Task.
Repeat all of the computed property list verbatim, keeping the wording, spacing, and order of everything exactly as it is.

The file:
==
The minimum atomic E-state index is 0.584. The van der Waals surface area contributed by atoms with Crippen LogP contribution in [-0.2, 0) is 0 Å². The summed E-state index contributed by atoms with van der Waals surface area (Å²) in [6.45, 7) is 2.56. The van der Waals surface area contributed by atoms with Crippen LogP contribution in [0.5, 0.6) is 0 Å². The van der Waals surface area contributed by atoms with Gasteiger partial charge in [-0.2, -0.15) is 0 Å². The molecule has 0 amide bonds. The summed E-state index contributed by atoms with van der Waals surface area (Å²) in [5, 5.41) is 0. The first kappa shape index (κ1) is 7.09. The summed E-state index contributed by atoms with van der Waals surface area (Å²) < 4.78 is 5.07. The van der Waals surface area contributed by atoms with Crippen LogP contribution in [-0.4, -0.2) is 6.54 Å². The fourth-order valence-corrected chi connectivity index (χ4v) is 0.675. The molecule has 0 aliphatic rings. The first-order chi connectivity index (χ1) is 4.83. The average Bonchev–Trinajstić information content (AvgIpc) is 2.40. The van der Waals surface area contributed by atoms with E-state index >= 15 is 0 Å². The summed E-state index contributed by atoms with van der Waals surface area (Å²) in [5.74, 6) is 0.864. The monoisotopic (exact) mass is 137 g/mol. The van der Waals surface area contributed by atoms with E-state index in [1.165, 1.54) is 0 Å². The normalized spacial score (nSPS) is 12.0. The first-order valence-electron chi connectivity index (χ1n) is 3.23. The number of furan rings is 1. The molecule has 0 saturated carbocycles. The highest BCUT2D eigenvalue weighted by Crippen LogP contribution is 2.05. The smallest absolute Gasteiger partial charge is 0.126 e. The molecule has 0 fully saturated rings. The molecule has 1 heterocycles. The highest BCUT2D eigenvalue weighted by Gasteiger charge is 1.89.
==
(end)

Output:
The minimum atomic E-state index is 0.584. The van der Waals surface area contributed by atoms with Crippen LogP contribution in [-0.2, 0) is 0 Å². The summed E-state index contributed by atoms with van der Waals surface area (Å²) in [6.45, 7) is 2.56. The van der Waals surface area contributed by atoms with Crippen LogP contribution in [0.5, 0.6) is 0 Å². The van der Waals surface area contributed by atoms with Gasteiger partial charge in [-0.2, -0.15) is 0 Å². The molecule has 0 amide bonds. The summed E-state index contributed by atoms with van der Waals surface area (Å²) in [5, 5.41) is 0. The first kappa shape index (κ1) is 7.09. The summed E-state index contributed by atoms with van der Waals surface area (Å²) < 4.78 is 5.07. The van der Waals surface area contributed by atoms with Crippen LogP contribution in [-0.4, -0.2) is 6.54 Å². The fourth-order valence-corrected chi connectivity index (χ4v) is 0.675. The molecule has 0 aliphatic rings. The first-order chi connectivity index (χ1) is 4.83. The average Bonchev–Trinajstić information content (AvgIpc) is 2.40. The van der Waals surface area contributed by atoms with E-state index >= 15 is 0 Å². The summed E-state index contributed by atoms with van der Waals surface area (Å²) in [5.74, 6) is 0.864. The monoisotopic (exact) mass is 137 g/mol. The van der Waals surface area contributed by atoms with E-state index in [1.165, 1.54) is 0 Å². The normalized spacial score (nSPS) is 12.0. The first-order valence-electron chi connectivity index (χ1n) is 3.23. The number of furan rings is 1. The molecule has 0 saturated carbocycles. The highest BCUT2D eigenvalue weighted by Crippen LogP contribution is 2.05. The smallest absolute Gasteiger partial charge is 0.126 e. The molecule has 0 fully saturated rings. The molecule has 1 heterocycles. The highest BCUT2D eigenvalue weighted by Gasteiger charge is 1.89.